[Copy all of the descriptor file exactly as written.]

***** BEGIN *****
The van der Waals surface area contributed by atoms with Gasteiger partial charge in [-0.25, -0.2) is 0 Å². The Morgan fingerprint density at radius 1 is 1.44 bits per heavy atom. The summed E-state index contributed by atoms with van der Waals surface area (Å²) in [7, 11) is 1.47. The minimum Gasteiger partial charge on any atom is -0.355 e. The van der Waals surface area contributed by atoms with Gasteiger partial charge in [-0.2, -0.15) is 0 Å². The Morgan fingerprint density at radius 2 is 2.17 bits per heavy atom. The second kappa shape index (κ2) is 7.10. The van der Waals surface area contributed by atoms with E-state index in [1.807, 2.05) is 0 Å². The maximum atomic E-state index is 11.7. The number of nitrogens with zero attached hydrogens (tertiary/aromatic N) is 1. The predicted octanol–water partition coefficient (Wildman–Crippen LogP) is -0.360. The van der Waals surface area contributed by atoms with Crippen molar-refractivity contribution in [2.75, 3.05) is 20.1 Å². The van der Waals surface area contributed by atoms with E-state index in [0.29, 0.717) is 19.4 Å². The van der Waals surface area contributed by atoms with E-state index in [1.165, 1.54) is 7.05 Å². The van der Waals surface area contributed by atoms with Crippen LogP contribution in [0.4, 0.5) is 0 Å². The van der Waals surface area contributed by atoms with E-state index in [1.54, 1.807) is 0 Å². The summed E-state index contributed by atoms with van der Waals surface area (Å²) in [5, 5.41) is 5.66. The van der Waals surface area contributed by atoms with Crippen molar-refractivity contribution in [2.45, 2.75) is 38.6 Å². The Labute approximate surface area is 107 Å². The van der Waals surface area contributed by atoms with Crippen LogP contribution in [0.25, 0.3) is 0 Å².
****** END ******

The van der Waals surface area contributed by atoms with Gasteiger partial charge in [-0.25, -0.2) is 0 Å². The Morgan fingerprint density at radius 1 is 1.44 bits per heavy atom. The summed E-state index contributed by atoms with van der Waals surface area (Å²) in [7, 11) is 1.47. The minimum Gasteiger partial charge on any atom is -0.355 e. The van der Waals surface area contributed by atoms with Gasteiger partial charge in [-0.2, -0.15) is 0 Å². The Morgan fingerprint density at radius 2 is 2.17 bits per heavy atom. The second kappa shape index (κ2) is 7.10. The van der Waals surface area contributed by atoms with E-state index in [1.807, 2.05) is 0 Å². The maximum atomic E-state index is 11.7. The number of nitrogens with zero attached hydrogens (tertiary/aromatic N) is 1. The predicted octanol–water partition coefficient (Wildman–Crippen LogP) is -0.360. The van der Waals surface area contributed by atoms with Crippen molar-refractivity contribution in [2.75, 3.05) is 20.1 Å². The van der Waals surface area contributed by atoms with E-state index in [0.29, 0.717) is 19.4 Å². The van der Waals surface area contributed by atoms with E-state index in [1.165, 1.54) is 7.05 Å². The van der Waals surface area contributed by atoms with Crippen LogP contribution in [0.4, 0.5) is 0 Å². The van der Waals surface area contributed by atoms with E-state index in [1.54, 1.807) is 0 Å². The summed E-state index contributed by atoms with van der Waals surface area (Å²) in [5, 5.41) is 5.66. The van der Waals surface area contributed by atoms with Crippen molar-refractivity contribution in [2.45, 2.75) is 38.6 Å². The Labute approximate surface area is 107 Å². The van der Waals surface area contributed by atoms with Crippen LogP contribution in [0.25, 0.3) is 0 Å².